Yes, employees affected by a natural disaster are entitled to leave under the FMLA for a serious health condition caused by the disaster. Additionally, employees affected by a natural disaster who must care for a child, spouse, or parent with a serious health condition may also be entitled to leave under the FMLA. Some examples of storm-related issues might include absences caused by an employee’s need to care for a family member who requires refrigerated medicine or medical equipment not operating because of a power outage.
5. If a work site or business is damaged and will not reopen, what notice must be provided to affected employees?
The Worker Adjustment and Retraining Notification (“WARN”) Act, a federal law, imposes notice requirements on employers with 100+ employees for certain plant closings and/or mass layoffs. However, an exception exists where the closing or layoff is a direct result of a natural disaster. Nonetheless, the employer is required to give as much notice as is practicable. If an employer gives less than 60 days’ notice, the employer must prove that the conditions for the exception have been met. If such a decision is contemplated, it is advisable to consult with legal counsel about the possible notice requirements to ensure compliance with the WARN Act.
6. Our human resources department has been disrupted, and it may be weeks before things are back to normal. Will the government extend any of the customary deadlines governing employer payment for benefits, pension contributions, and other subjects during this recovery effort?
During previous natural disasters, particularly Hurricane Katrina, many governmental agencies and entities extended the deadlines for certain reports and paperwork. Therefore, it is expected that with future natural disasters, the government will provide some deadline extensions, but, as with every natural disaster, the government’s response will vary. Regardless of what extensions may be granted, employers should be fully aware of state laws and implement any policies or plans necessary to minimally interrupt the payment of wages to their employees.
7. Employees from other states want to donate leave to affected employees. Is this lawful?
Yes. Employers can allow employees to donate leave to a leave bank and then award the donated leave to the affected employees.
DISASTER PREPARATION CHECKLIST
- Identify and notify those employees whom you believe should be deemed “emergency services personnel” and will be required to work during a storm or evacuation order. Make arrangements for providing these employees with food and shelter. Make sure to have procedures in place for the evacuation of these employees if the hurricane or other disaster causes the workplace to become unsafe.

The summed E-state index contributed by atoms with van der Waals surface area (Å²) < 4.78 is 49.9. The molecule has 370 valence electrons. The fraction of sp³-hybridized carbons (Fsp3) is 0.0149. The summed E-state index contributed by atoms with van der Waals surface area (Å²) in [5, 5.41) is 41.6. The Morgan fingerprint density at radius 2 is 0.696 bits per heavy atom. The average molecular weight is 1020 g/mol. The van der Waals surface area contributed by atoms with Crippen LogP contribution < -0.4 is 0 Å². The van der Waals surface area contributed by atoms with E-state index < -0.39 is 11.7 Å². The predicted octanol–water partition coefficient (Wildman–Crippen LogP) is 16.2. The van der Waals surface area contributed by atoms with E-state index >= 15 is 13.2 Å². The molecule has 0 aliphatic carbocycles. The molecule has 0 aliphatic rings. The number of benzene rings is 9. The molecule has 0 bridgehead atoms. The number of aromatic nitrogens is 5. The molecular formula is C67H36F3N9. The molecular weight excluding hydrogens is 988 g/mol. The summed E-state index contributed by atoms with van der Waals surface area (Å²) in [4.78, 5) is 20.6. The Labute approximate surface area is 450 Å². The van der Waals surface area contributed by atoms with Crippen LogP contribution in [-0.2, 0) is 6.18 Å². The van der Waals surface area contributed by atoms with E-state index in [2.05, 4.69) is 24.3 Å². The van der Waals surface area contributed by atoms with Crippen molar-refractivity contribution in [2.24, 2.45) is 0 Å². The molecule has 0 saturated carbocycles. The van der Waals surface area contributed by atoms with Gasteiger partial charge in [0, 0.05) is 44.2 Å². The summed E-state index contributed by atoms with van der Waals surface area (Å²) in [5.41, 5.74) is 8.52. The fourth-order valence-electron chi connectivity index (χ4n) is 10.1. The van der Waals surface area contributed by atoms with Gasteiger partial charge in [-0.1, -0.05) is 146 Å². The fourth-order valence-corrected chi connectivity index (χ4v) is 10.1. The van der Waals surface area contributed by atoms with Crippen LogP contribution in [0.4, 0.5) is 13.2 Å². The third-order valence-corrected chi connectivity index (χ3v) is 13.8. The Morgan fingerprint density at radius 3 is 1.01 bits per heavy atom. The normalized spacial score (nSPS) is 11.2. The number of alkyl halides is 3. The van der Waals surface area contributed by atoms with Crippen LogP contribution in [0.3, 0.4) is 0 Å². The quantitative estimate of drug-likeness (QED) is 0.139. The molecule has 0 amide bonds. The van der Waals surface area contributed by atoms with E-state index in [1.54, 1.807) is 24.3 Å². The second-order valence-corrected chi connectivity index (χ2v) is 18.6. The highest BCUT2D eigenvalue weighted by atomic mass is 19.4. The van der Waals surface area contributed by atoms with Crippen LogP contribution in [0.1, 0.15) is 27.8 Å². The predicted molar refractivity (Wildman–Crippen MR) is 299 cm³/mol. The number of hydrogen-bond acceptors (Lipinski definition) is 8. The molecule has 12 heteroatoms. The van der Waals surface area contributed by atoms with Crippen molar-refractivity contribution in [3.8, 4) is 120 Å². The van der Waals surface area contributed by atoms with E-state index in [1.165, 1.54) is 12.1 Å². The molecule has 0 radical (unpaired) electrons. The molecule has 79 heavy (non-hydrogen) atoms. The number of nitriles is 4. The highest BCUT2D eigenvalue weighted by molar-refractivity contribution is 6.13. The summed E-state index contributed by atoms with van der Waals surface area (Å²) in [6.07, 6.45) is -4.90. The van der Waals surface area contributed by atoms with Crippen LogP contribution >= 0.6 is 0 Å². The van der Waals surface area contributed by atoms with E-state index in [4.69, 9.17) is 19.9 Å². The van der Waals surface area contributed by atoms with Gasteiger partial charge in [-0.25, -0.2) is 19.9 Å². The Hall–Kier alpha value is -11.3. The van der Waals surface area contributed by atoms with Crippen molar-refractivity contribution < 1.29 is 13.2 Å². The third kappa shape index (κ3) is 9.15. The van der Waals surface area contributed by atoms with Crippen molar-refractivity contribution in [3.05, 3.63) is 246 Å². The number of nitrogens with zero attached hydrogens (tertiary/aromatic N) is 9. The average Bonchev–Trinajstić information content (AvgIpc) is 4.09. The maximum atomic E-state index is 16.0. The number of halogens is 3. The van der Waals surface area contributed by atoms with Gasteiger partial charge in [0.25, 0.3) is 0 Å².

- Identify your “essential employees.” These are employees whom you cannot require to be at work during a natural disaster but you believe are vital to the continued operations of your company. Determine what incentives you can provide to these employees to entice them to work during a disaster or to return to work as soon as possible. These incentives can include shelter, hot meals, fuel, and arrangements for family members.
- Establish a contingency plan to address the needs of those employees who may be temporarily living in company facilities during a storm or disaster. Ensure that you can provide such necessities as gas, food, and shelter to these employees.
- Review your existing policies to determine how to distribute paychecks to employees who cannot come to work because of adverse weather conditions or a lack of power.
- Establish a communication plan. This will include identifying ways to keep the lines of communication open with your employees even if power is out in the local community. Collect primary and secondary contact sources from your employees. Consider establishing a toll-free phone line through which employees can obtain updated information regarding the company’s status during an emergency.
- Review applicable leave policies and procedures to address and allow for disaster-related leave requests, including how such leave will be treated (i.e., paid or unpaid).
- Formulate a team of decision makers who will have authority to make crucial decisions related to other human resource matters in the midst of the hurricane or other disaster. This team should establish a method of communicating with each of its members during the hurricane.
- Review any existing Employee Assistance Programs and ensure that employees know how to utilize these programs during the aftermath. A successful Employee Assistance Program can promote the fast and efficient return of your employees.
- Remember to be sensitive to the needs of your employees who have experienced extensive property damage or personal devastation. Always keep in mind that human life and safety trumps all other business necessities.
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About Epstein Becker Green
Epstein Becker & Green, P.C., founded in 1973, is a national law firm with approximately 300 lawyers practicing in 11 offices, in Atlanta, Boston, Chicago, Houston, Indianapolis, Los Angeles, New York, Newark, San Francisco, Stamford, and Washington, D.C. The firm is uncompromising in its pursuit of legal excellence and client service in its areas of practice:Health Care and Life Sciences, Labor and Employment, Litigation, Corporate Services, and Employee Benefits. Epstein Becker Green was founded to serve the health care industry and has been at the forefront of health care legal developments since 1973. The firm is also proud to be a trusted advisor to clients in the financial services and hospitality industries, among others, representing entities from startups to Fortune 100 companies. Our commitment to these practices and industries reflects the founders' belief in focused proficiency paired with seasoned experience. For more information, visit www.ebglaw.com.